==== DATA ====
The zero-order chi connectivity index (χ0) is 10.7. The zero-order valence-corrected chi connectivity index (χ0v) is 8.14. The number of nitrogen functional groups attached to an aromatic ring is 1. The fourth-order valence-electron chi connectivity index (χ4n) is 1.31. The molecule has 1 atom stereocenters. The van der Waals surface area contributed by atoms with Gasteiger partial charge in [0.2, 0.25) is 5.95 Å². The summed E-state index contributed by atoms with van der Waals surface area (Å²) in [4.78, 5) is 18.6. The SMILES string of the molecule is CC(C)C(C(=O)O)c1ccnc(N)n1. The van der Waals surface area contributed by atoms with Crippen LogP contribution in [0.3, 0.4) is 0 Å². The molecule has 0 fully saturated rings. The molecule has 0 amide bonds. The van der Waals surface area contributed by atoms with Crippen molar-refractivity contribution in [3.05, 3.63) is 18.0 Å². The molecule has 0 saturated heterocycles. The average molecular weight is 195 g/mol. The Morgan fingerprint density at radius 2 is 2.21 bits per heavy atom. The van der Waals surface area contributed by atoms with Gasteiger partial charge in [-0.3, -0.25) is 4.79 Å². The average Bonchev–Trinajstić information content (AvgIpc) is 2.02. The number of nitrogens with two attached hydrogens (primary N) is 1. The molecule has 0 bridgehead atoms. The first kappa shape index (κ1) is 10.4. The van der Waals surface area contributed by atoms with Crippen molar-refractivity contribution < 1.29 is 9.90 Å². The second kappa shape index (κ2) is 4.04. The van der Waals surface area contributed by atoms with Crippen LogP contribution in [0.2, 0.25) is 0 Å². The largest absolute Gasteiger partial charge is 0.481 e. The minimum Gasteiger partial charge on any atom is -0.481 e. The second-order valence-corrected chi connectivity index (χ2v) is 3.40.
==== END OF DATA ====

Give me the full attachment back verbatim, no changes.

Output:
The zero-order chi connectivity index (χ0) is 10.7. The zero-order valence-corrected chi connectivity index (χ0v) is 8.14. The number of nitrogen functional groups attached to an aromatic ring is 1. The fourth-order valence-electron chi connectivity index (χ4n) is 1.31. The molecule has 1 atom stereocenters. The van der Waals surface area contributed by atoms with Gasteiger partial charge in [0.2, 0.25) is 5.95 Å². The summed E-state index contributed by atoms with van der Waals surface area (Å²) in [4.78, 5) is 18.6. The SMILES string of the molecule is CC(C)C(C(=O)O)c1ccnc(N)n1. The van der Waals surface area contributed by atoms with Crippen LogP contribution in [0.3, 0.4) is 0 Å². The molecule has 0 fully saturated rings. The molecule has 0 amide bonds. The van der Waals surface area contributed by atoms with Crippen molar-refractivity contribution in [3.05, 3.63) is 18.0 Å². The molecule has 0 saturated heterocycles. The average molecular weight is 195 g/mol. The Morgan fingerprint density at radius 2 is 2.21 bits per heavy atom. The van der Waals surface area contributed by atoms with Gasteiger partial charge in [-0.3, -0.25) is 4.79 Å². The average Bonchev–Trinajstić information content (AvgIpc) is 2.02. The number of nitrogens with two attached hydrogens (primary N) is 1. The molecule has 0 bridgehead atoms. The first kappa shape index (κ1) is 10.4. The van der Waals surface area contributed by atoms with Crippen molar-refractivity contribution < 1.29 is 9.90 Å². The second kappa shape index (κ2) is 4.04. The van der Waals surface area contributed by atoms with Crippen LogP contribution in [0.2, 0.25) is 0 Å². The largest absolute Gasteiger partial charge is 0.481 e. The minimum Gasteiger partial charge on any atom is -0.481 e. The second-order valence-corrected chi connectivity index (χ2v) is 3.40.